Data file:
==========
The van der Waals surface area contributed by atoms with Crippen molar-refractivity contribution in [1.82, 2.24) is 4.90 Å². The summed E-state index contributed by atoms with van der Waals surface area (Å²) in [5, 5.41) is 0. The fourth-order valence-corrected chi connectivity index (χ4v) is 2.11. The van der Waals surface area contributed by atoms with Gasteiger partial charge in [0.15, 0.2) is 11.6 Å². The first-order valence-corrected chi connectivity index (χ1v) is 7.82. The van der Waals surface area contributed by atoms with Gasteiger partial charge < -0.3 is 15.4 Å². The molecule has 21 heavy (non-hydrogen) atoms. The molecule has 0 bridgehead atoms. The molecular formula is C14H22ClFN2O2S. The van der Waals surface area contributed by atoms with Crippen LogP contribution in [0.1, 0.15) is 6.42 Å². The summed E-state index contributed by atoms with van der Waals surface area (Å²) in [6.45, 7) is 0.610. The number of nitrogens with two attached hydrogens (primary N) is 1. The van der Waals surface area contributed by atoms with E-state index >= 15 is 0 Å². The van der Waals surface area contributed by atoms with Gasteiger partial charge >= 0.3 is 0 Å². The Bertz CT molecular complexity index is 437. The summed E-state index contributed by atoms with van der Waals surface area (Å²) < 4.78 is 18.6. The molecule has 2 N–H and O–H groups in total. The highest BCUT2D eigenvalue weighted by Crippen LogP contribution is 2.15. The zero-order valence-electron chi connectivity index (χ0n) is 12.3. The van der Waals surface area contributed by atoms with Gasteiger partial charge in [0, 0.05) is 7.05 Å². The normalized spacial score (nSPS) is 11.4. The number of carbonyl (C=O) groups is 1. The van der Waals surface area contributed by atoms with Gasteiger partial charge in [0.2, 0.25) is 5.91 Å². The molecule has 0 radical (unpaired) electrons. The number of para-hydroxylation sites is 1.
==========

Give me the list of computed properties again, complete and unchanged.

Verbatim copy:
The van der Waals surface area contributed by atoms with Crippen molar-refractivity contribution in [1.82, 2.24) is 4.90 Å². The summed E-state index contributed by atoms with van der Waals surface area (Å²) in [5, 5.41) is 0. The fourth-order valence-corrected chi connectivity index (χ4v) is 2.11. The van der Waals surface area contributed by atoms with Gasteiger partial charge in [0.15, 0.2) is 11.6 Å². The first-order valence-corrected chi connectivity index (χ1v) is 7.82. The van der Waals surface area contributed by atoms with Gasteiger partial charge < -0.3 is 15.4 Å². The molecule has 21 heavy (non-hydrogen) atoms. The molecule has 0 bridgehead atoms. The molecular formula is C14H22ClFN2O2S. The van der Waals surface area contributed by atoms with Crippen LogP contribution in [0.1, 0.15) is 6.42 Å². The summed E-state index contributed by atoms with van der Waals surface area (Å²) in [6.45, 7) is 0.610. The number of nitrogens with two attached hydrogens (primary N) is 1. The van der Waals surface area contributed by atoms with E-state index >= 15 is 0 Å². The van der Waals surface area contributed by atoms with Gasteiger partial charge >= 0.3 is 0 Å². The Bertz CT molecular complexity index is 437. The summed E-state index contributed by atoms with van der Waals surface area (Å²) < 4.78 is 18.6. The molecule has 2 N–H and O–H groups in total. The highest BCUT2D eigenvalue weighted by Crippen LogP contribution is 2.15. The zero-order valence-electron chi connectivity index (χ0n) is 12.3. The van der Waals surface area contributed by atoms with Gasteiger partial charge in [0, 0.05) is 7.05 Å². The normalized spacial score (nSPS) is 11.4. The number of carbonyl (C=O) groups is 1. The van der Waals surface area contributed by atoms with Gasteiger partial charge in [0.2, 0.25) is 5.91 Å². The molecule has 0 radical (unpaired) electrons. The number of para-hydroxylation sites is 1.